"It is true, and thus the question of whether it is sad or happy has no meaning whatever."
Bernhard Schlink

Science is best when discussed: leave your thoughts and ideas in the comments!!

Saturday, October 28, 2006


Learning more about genes and genomes is a critically important task for modern medicine - it offers the possibility of better drugs, targeted treatments, and generally better health care. The recent sequencing of the honey bee genome may seem remote from the goal of treating humans, but it turns out that we share more genes and proteins with the bees than you might think. Particularly, bee genes relating to social behavior and learning could prove most enlightening for behavioral researchers in humans.

After the bee genome was sequenced, researchers working in Burma uncovered a 100 million year-old bee - the oldest yet discovered - preserved in amber. The new specimen fits nicely with the theoretical evolutionary framework of modern bees and wasps (that pollen-eating bees evolved from carnivorous wasps), and adds more data to our growing evolutionary tree. Cool!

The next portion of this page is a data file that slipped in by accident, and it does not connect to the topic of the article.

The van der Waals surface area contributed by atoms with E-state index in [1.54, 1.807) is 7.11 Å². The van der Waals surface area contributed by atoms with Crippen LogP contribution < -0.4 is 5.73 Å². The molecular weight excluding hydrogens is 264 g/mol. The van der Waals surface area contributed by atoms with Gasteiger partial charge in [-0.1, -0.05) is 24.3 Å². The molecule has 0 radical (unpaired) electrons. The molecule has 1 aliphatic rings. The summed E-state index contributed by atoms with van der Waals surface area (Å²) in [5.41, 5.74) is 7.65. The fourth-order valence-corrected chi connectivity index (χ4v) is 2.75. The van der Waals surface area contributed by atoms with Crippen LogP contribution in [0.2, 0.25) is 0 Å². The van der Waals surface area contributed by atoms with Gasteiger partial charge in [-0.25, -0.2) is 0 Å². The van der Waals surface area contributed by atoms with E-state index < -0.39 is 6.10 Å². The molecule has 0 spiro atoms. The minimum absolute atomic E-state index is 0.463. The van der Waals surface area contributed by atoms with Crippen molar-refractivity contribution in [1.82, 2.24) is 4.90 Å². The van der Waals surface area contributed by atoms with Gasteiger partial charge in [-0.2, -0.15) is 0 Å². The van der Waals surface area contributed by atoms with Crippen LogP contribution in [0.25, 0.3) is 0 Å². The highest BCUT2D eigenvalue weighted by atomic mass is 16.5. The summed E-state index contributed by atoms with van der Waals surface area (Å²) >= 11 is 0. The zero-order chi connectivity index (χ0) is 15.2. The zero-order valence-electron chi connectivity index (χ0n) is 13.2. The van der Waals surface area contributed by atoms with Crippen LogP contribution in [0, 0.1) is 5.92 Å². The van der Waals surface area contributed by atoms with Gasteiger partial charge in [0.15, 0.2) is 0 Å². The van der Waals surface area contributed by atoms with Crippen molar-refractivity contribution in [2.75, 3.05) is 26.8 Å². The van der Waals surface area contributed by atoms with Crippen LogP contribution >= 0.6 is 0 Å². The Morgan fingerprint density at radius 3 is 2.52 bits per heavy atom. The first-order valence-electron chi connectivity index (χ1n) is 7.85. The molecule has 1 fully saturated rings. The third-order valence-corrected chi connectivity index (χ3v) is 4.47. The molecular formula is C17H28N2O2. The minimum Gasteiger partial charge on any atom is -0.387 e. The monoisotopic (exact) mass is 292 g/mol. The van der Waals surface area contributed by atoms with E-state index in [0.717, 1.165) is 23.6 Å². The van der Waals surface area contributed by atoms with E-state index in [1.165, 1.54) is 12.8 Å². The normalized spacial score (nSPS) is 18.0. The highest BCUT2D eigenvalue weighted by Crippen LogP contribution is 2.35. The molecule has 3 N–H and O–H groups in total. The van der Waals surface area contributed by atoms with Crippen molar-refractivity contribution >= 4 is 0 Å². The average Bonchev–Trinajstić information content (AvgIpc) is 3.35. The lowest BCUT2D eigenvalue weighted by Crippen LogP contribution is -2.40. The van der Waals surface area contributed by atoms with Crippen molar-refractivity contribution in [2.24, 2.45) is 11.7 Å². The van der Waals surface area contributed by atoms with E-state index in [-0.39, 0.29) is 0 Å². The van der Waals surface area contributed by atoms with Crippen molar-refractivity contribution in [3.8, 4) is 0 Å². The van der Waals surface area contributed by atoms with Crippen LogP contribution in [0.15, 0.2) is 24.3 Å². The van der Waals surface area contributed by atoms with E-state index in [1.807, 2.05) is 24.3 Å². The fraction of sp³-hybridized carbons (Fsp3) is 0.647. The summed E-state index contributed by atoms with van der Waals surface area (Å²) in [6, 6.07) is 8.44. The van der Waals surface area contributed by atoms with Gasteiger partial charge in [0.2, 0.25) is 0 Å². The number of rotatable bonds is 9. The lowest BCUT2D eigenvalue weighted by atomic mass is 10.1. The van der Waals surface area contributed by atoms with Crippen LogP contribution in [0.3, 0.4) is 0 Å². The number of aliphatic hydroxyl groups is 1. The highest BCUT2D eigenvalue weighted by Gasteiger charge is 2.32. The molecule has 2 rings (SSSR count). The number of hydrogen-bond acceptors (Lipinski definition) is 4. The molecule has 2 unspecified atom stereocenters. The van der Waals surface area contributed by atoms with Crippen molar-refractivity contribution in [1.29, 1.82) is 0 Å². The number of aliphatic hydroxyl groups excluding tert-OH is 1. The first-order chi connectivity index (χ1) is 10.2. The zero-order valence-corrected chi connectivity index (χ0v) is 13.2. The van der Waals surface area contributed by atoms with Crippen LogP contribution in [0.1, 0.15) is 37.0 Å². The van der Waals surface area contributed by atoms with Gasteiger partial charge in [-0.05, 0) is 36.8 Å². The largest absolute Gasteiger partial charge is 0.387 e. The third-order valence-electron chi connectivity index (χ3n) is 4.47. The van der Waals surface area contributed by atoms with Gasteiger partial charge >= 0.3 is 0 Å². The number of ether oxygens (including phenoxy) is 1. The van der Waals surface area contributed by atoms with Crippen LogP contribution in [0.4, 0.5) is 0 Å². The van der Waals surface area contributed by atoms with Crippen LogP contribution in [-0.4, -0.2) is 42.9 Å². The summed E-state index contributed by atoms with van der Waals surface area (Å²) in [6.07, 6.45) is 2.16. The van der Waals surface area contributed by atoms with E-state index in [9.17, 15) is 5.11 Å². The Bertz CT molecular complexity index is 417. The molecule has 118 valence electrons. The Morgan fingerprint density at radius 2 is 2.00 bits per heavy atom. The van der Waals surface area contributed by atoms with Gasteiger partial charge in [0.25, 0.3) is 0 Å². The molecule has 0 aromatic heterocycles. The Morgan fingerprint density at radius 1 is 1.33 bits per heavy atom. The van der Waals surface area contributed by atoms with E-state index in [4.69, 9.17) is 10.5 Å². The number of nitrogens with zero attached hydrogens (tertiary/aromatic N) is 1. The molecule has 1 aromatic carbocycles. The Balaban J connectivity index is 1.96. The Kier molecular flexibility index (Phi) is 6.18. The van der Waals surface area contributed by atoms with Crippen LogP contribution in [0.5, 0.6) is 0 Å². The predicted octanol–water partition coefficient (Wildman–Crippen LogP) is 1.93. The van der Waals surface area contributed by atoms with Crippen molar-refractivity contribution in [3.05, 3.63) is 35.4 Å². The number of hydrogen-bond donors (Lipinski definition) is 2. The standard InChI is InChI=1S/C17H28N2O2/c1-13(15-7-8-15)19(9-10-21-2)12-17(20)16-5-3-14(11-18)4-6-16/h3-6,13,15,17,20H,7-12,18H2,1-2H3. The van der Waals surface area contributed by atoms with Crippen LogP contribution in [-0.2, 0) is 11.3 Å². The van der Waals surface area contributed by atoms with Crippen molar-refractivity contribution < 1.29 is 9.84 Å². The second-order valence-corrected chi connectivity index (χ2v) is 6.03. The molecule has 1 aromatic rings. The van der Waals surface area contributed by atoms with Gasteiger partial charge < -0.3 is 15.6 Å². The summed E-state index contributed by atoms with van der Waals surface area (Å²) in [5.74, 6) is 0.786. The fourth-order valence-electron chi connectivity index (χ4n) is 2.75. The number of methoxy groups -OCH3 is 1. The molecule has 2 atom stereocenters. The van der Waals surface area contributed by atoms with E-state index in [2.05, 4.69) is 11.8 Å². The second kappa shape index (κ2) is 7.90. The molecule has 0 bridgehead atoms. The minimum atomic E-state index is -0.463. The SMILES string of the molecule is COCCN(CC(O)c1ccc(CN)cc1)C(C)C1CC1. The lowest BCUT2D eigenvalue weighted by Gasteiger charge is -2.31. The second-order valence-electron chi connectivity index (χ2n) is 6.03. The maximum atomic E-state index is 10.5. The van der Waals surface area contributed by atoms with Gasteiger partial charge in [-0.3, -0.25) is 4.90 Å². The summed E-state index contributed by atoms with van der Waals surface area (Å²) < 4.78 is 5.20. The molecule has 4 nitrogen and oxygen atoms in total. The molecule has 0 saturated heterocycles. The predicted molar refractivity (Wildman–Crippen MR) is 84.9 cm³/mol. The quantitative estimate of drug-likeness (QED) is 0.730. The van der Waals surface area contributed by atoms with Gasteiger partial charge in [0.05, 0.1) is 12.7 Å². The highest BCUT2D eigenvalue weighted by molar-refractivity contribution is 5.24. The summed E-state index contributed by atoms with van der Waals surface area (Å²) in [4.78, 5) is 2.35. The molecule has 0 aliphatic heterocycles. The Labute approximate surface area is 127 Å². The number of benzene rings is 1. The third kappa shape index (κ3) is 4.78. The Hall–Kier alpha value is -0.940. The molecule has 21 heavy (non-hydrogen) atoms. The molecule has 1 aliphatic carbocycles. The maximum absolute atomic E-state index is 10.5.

A human gene of interest - in this case, interleukin-23 - is one that seems to protect its carriers from various types of inflammatory bowel disease, including Crohn's. Discoveries like this can often lead to not only better, targeted treatments for specific diseases, but also to a better understanding of how all of our bits fit together in the first place, and work so well.

Back to behavior, and along with working together, it seems that competition with humans is causing the destruction of elephant culture, leading elephants to seek violent, crafty revenge on humans who come nearly. This is really scary stuff, but in a small way, you gotta kinda cheer for the pachyderms here - it's so rare that endangered animals can fight back at all, let alone so effectively!

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